the role of nutrition in managing pain

by Tia Patel on Mar 04, 2021

the role of nutrition in managing pain

The role of nutrition in managing pain

Posted by Tia Patel | Mar-04-2020

Did you know 33% of UK adults struggle with pain daily! (formulate health)

Amongst the Coronavirus pandemic is a silent epidemic of people living in pain! The NHS recommends exercise as key to recovering from persistent pain. However a lack of motivation and movement during the past 12 months may have made pain worse.

With March being National Nutrition Month, find out how nourishing the body with healthy foods can be used alongside your gel pack to reduce pain and help get you back on your feet ready for post lockdown life....

How does nutrition affect pain management

  • What you eat can either enhance the function of the nervous, immune and endocrine systems or make it worse - which can directly impact pain experiences.
  • Losing or maintaining weight reduces the load on joints, and reduces inflammation.
  • Your weight and dietary intake can impact on the risk and/or severity of developing long term chronic diseases (e.g. cardiovascular disease, diabetes and poor mental health)

Tips for nutrition and pain management

1.Reduce inflammation to help protect your body from oxidant damage: Polyphenols are compounds found in fruit and vegetables and have antioxidant and anti-inflammatory properties. For those who struggle to prepare vegetables as a result of being in pain (e.g. not being able to chop as a result of arthritis pain or back pain which prevents you from standing for long periods) incorporating frozen mixed vegetables or frozen fruit into a meal is a healthy nutritional alternative.


2. Good quality fats: Omega-3 fats and olive oil both help to reduce inflammation and enhance the immune system. It's recommended to aim for 2-3 portions of oily fish (salmon and sardines) per week with other high in omega-3 foods including canola oil, flaxseeds and walnuts.


3. Prevent vitamin and mineral deficiencies: Common micronutrient deficiencies in people experiencing pain include Vitamin D, Vitamin B12 and magnesium. Vitamin D, which comes primarily from exposure to sunlight, is an antioxidant and associated with muscle fatigue . Vitamin B12 plays a role in neurological processes related with pain. Magnesium is associated with muscle spasm, inflammation and neuropathic pain. Deficiencies in micronutrients may exacerbate pain so its important to consume a wide range of nutrient-dense foods to ensure you are meeting your vitamin and mineral requirements.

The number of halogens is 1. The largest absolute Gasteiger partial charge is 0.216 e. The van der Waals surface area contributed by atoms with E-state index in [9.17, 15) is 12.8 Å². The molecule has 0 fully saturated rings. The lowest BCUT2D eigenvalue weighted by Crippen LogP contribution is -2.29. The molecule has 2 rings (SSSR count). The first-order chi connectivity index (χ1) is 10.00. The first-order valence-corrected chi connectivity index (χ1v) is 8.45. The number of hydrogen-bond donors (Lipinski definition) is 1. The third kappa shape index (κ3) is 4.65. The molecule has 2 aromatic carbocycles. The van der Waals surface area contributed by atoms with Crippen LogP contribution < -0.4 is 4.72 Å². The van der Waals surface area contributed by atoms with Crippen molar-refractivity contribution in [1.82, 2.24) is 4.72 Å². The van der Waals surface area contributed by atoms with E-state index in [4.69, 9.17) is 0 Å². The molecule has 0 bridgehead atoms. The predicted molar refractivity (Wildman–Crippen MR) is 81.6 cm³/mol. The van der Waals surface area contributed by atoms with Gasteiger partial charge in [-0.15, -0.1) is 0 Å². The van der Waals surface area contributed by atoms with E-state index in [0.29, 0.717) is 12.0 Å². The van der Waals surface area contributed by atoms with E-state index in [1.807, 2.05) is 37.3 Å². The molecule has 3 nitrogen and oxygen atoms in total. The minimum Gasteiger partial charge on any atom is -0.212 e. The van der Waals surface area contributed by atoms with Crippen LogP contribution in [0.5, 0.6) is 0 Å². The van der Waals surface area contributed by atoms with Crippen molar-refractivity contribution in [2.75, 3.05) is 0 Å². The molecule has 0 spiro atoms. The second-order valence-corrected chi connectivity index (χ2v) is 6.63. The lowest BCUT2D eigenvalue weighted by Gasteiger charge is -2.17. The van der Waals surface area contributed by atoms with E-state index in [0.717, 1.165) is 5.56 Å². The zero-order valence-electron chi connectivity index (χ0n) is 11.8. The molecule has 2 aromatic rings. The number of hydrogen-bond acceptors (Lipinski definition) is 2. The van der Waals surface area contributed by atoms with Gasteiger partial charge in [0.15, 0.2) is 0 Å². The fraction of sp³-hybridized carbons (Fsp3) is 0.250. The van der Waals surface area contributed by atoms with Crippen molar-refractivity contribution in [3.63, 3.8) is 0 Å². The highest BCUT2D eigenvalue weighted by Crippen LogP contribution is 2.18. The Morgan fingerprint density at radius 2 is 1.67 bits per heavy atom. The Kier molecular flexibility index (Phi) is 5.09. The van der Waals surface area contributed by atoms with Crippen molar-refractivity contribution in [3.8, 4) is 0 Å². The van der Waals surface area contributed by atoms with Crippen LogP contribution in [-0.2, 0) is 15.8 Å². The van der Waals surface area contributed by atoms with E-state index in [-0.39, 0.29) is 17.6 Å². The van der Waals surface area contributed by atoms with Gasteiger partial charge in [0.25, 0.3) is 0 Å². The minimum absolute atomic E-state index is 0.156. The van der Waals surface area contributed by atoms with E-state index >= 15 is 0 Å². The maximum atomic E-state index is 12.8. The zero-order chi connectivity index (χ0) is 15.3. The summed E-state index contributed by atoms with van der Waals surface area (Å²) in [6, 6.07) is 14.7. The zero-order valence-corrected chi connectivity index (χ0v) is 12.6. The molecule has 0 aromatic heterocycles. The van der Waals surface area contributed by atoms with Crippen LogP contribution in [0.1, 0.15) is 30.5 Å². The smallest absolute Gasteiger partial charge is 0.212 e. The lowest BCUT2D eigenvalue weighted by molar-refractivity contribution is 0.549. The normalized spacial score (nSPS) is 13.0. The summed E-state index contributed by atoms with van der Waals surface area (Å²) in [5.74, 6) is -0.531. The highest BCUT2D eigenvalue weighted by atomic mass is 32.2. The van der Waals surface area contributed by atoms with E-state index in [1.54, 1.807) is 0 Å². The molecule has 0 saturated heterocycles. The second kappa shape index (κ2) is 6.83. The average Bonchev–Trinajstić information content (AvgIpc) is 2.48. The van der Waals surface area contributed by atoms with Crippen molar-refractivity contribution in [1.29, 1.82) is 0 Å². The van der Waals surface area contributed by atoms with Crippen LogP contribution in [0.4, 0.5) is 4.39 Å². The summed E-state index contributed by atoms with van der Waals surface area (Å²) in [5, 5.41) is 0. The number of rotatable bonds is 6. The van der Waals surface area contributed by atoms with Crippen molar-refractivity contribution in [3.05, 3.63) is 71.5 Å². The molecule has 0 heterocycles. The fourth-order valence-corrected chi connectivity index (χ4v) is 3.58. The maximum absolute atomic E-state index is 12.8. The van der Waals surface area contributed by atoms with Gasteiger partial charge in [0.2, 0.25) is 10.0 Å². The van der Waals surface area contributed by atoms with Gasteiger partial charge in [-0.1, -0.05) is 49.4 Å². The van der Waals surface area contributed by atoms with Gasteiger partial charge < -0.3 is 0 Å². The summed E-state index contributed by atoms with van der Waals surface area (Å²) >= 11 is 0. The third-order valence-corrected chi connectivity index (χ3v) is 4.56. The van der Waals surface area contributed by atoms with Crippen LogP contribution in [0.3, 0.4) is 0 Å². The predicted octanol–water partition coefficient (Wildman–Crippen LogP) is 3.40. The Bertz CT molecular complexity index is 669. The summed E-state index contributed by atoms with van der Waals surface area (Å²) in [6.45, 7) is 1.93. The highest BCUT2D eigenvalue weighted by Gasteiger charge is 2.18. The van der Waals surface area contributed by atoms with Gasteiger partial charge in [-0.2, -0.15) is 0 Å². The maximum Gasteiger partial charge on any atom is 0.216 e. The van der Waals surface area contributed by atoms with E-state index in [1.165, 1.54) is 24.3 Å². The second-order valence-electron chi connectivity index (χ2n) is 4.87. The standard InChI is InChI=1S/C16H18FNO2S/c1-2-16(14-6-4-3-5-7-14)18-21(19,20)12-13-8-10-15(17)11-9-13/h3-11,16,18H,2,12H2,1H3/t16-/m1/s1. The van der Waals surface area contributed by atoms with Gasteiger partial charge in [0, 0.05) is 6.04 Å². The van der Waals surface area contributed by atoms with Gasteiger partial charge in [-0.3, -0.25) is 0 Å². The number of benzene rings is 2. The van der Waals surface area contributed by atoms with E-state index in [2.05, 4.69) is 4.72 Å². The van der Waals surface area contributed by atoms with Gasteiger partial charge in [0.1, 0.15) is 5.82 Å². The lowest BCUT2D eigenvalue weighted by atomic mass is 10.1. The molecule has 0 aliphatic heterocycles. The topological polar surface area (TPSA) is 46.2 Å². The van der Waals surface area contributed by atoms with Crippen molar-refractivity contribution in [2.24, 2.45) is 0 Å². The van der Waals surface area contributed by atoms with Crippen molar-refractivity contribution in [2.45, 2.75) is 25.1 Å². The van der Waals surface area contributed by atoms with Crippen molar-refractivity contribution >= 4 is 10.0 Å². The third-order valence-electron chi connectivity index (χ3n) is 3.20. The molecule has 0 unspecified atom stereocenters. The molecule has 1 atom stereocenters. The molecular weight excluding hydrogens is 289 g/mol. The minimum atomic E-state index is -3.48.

4. Water intake: Dehydration can increase sensitivity to pain. It can also have other effects on health outcomes, especially in older populations, such as poor wound healing and constipation. Water is essential for the circulation of nutrients and the elimination of waste products, both of which can influence healing, and pain management. Try to aim for 2-3 litres/day by either incorporating small frequent drinks between meals and foods with higher water content e.g. soup or fill a large water bottle every day and work through it to ensure fluid goals are met.


5. Increase fibre: Fibre is important for proper digestion and maintenance of a healthy microbiome and weight management. When increasing fibre intake, you should also increase fluid intake. Fibre and fluid work together in promoting bowel health.

6. Reduce and limit ultra-processed foods and sugar intake: These foods and drinks contain high amounts of energy and very little amounts of beneficial nutrients. These foods can increase inflammation and oxidation, the breaking down of cells, this can increase the presence of pain . Higher intakes of sugar and high fat food and drinks can lead to a higher risk of poor health and chronic diseases such as cardiovascular disease and diabetes.

5 ingredients that help manage pain

  • Ginger: A staple of traditional medicine, this pungent root is probably best known for its anti-nausea, stomach-soothing properties. But ginger can also fight pain, including aching joints from arthritis as well as menstrual cramps. One study found ginger capsules worked as well as over-the-counter anti-inflammatory drugs like ibuprofen to relieve period pain.
  • Pumpkin Seeds: Pepitas are a source of magnesium, a mineral that may cut the number of migraines you get. They may also be eaten to prevent and treat osteoporosis. For more magnesium, add almonds and cashews, dark green leafy vegetables (like spinach and kale), beans, and lentils to your diet.
  • Virgin Olive Oil: The peppery tingle in the back of your throat from virgin olive oil, that’s caused by a compound called oleocanthal, and it works like ibuprofen. Extra-virgin olive oil also contains lubricin, which prevents joints from getting stiff and protects cartilage from breaking down. If you choose to use virgin olive oil, stick to cooking at lower temperatures (less than 410 degrees) so you don't lose any of its many benefits.
  • Chilli Peppers: Capsaicin, the part of the chili that gives it heat, is well known for its painkilling properties in creams and patches. Eating hot peppers, instead of putting them on your skin, may reduce and prevent inflammation, too. The "burn" tricks your brain into releasing endorphins, which block pain signals.
  • Mint : Peppermint oil relieves the painful cramps, gas, and bloating that are associated with irritable bowel syndrome. Peppermint tea is also a good soother for occasional tummy upset with Brazilian mint tea said to be as effective as a prescription painkiller.

Let us know your favourite foods for pain relief below.


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